An example would be “evenly distributed grades.” In theory, we could read “evenly” and “distributed” as two separate units. If we wanted perfect clarity, we’d write “evenly-distributed grades.” The reader then has to read “evenly distributed” as one descriptor, modifying the noun “grades.”

Yet I’m hard pressed to think of another way to read “evenly distributed grades.” It seems fairly clear to me from the context “evenly” is modifying “distributed,” which in turn describe “grades.” The grades are distributed. How are they distributed? Evenly.

It is very rare that this kind of construction will need to take a hyphen to prevent misreading.

Another exception? If the descriptor follows the noun it’s modifying, it drops its hyphen(s). The reasoning is we may need the hyphen for clarity if the words appear before the noun, but rarely need the exposition after. An example:

He was a well-dressed man.

The man was well dressed.

Look It Up?

Now the real fun starts! Virtually every dictionary makes different recommendations about what to hyphenate, what to close, and what to leave open. So what you hyphenate will depend on the dictionary you’re using. I mentioned CanOx, which hasn’t been updated in its print form since 2002, recommends “e-mail.” Merriam-Webster recommends “email,” although “e-mail” is listed as a variant.

Merriam-Webster's recommends a closed form for the word email.

Good ol’ M-W.

Different publishers and editors will follow different dictionaries. Different markets may have different expectations: A tech magazine won’t want to use “e-mail” because they’ll look outmoded and old-fashioned. That’s not what you want when you’re supposed to be on the cutting edge of today’s technology. Similarly, an online publication aimed at tweens and teens will likely use “email” rather than “e-mail,” again to avoid looking too “old.”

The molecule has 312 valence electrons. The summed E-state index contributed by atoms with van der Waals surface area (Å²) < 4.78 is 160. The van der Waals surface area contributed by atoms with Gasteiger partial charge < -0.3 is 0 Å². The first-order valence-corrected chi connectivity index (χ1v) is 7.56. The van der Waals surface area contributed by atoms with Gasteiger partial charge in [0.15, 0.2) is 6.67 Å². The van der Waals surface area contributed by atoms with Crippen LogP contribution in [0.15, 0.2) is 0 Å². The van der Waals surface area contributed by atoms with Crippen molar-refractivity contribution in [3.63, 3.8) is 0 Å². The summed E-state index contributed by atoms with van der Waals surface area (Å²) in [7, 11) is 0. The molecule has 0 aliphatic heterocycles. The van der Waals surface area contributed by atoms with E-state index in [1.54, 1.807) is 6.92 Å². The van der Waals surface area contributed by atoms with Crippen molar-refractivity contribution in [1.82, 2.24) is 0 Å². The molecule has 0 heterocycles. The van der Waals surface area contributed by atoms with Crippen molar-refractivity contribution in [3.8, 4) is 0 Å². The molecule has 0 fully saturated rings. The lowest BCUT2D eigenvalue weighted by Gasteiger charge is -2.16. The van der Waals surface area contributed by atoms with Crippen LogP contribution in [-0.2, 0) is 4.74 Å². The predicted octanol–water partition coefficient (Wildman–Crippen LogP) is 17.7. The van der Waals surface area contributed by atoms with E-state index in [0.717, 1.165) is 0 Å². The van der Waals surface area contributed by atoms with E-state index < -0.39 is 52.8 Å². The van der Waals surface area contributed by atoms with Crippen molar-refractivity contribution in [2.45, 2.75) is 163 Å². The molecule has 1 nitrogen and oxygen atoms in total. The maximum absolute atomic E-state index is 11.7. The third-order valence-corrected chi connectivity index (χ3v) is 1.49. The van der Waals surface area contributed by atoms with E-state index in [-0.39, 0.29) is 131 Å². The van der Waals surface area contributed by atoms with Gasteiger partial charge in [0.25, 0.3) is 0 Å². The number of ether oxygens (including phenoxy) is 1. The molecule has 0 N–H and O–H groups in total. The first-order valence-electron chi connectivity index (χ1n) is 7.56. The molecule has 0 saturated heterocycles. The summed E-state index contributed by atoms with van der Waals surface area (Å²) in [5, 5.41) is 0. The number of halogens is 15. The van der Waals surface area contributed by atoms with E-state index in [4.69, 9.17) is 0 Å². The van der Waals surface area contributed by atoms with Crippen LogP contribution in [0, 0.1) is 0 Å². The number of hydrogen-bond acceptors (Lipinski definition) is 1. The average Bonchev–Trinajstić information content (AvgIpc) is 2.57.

A publisher may have their own internal guidelines, which will include some directions on hyphenation. One unfortunate problem is these style guides may not be updated very often, which can lead to house style guides being sent out in 2017 still recommending 2002 standards.

Many publishers also reference other style guides, such as the Associated Press Stylebook. Chicago Manual of Style is a favorite among editors, and it makes plenty of recommendations about when to hyphenate and when not to hyphenate. But guess what? It’s not the only style guide on the block—and other style guides have their own recommendations for hyphenation.

It can be a confusing mess.

Three Rules of Thumb

The general guidelines here should steer you through most hyphenation situations, but you may need additional guidance, and you’ll likely run into pedantic folks who tell you otherwise. Three good rules of thumb for hyphenation?

 

  1. Look it up. If you’re not sure, pick a resource—any resource, really—and adopt their recommendation.
  2. Be consistent. If you spell it “email,” keep it “email.” Don’t add the hyphen in. In many cases, hyphenation isn’t wrong per se, but neither is a closed/open form. Being inconsistent, however, is a major faux pas.
  3. Be sure you need it for clarity. If there’s little to no ambiguity in the sentence, you probably don’t need a hyphen.

Using hyphens doesn’t need to be as complicated as it seems at first glance. If you do find yourself confounded, don’t be afraid to use the resources at your disposal. A style guide, a dictionary, a Google search, and even an editor’s advice are all close at hand.